◦An introductory pre-sessional in mathematics and statistics
◦Two compulsory taught modules which lay a foundation to Law and Economics theories
◦A 15,000 word dissertation
◦Choice of optional law and/or economic modules

Modules

Modules

For the LLM in Law and Economics you take a total of 180 credits. The two compulsory modules and the dissertation have a value of 90 credits. The remaining 90 credits are going to be selected from the range of law or economics modules.

You may study on one of two pathways: Jurisprudence, if you have a legal background or an undergraduate degree in law; or Economics, if you have an economic/finance background or have an undergraduate degree in economics or finance.

If you want to review concepts such as statistical distributions and matrix algebra, you also have the option to attend pre-sessional modules during induction week (week zero) and week one of the first term within the School of Economics and Finance. You will be also presented with basic statistics and statistical software during the first term.

You are required to balance your taught modules equally across the two teaching semesters – a full explanation of this process will be available during induction and before module selection.

Jurisprudence Pathway:
◦Pre-sessional course in mathematics and statistics (optional)

Compulsory modules
◦Law and Economics I (for Lawyers) - 22.5 credits
◦Law and Economics II - 22.5 credits
◦Dissertation – 45 credits

Optional modules

A further 90 credits from the optional law and/or economic modules:
◦90 law credits. Or,
◦90 economic credits. Or,
◦Combination of 45 credits in law and 45 credits in economic modules

Economics Pathway:
◦Pre-sessional course in mathematics and statistics (optional)

Compulsory modules
◦Law and Economics I (for Economists) - 22.5 credits
◦Law and Economics II - 22.5 credits
◦Dissertation - 45 credits

Optional modules

A further 90 credits from the optional law and/or economic modules:
◦90 law credits. Or,
◦90 economic credits. Or,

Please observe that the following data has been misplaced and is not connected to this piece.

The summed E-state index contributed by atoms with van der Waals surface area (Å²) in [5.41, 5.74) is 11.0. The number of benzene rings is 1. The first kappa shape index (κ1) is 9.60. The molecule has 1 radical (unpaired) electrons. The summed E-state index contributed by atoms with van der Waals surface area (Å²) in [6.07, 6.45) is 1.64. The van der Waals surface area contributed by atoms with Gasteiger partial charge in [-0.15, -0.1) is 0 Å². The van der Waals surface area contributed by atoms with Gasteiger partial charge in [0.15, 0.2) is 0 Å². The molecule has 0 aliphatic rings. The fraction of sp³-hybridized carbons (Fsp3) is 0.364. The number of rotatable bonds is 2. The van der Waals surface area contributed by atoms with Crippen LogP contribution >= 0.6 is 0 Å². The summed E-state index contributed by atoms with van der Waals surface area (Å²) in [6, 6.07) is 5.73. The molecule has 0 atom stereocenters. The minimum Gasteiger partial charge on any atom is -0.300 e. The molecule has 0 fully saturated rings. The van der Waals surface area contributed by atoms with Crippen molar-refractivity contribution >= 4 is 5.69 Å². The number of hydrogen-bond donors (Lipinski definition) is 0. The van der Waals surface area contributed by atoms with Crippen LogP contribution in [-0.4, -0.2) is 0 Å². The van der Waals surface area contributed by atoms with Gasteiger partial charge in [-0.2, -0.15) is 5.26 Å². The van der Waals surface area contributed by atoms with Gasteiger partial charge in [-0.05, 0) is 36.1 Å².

◦Combination of 45 credits in law and 45 credits in economic modules.

Visit the LLM in Law and Economics module page to see the full list of modules available on this course. Please note that not all options will be available every year.

Read less
Behavioural economics applies psychological insights into human behaviour to explain how real people make economic decisions. Read more
Behavioural economics applies psychological insights into human behaviour to explain how real people make economic decisions.

Who is it for?

The course is suitable for recent graduates in economics, psychology and related social science or quantitative disciplines who are looking to develop a career in the fast-paced world of behavioural economics, either in the public or private sector.

As the course is offered in full-time and part-time modes, it is also suited to professionals who want to enhance their theoretical knowledge and practical skills and would benefit from an academic environment.

Objectives

Behavioural economics applies psychological insights into human behaviour to investigate how people make economic decisions under various conditions of constraint (e.g. time and knowledge) and influence (e.g. social pressure). This is an important field in modern economics, and the social sciences more generally.

Commercial organisations have long known the limitations of individual decision making and they routinely use this knowledge in their commercial practices (e.g. anchoring effect of minimum payment on credit cards). The practical implications of behavioural economics are varied and significant, and acknowledged to provide a powerful and cost-effective approach to improving human welfare.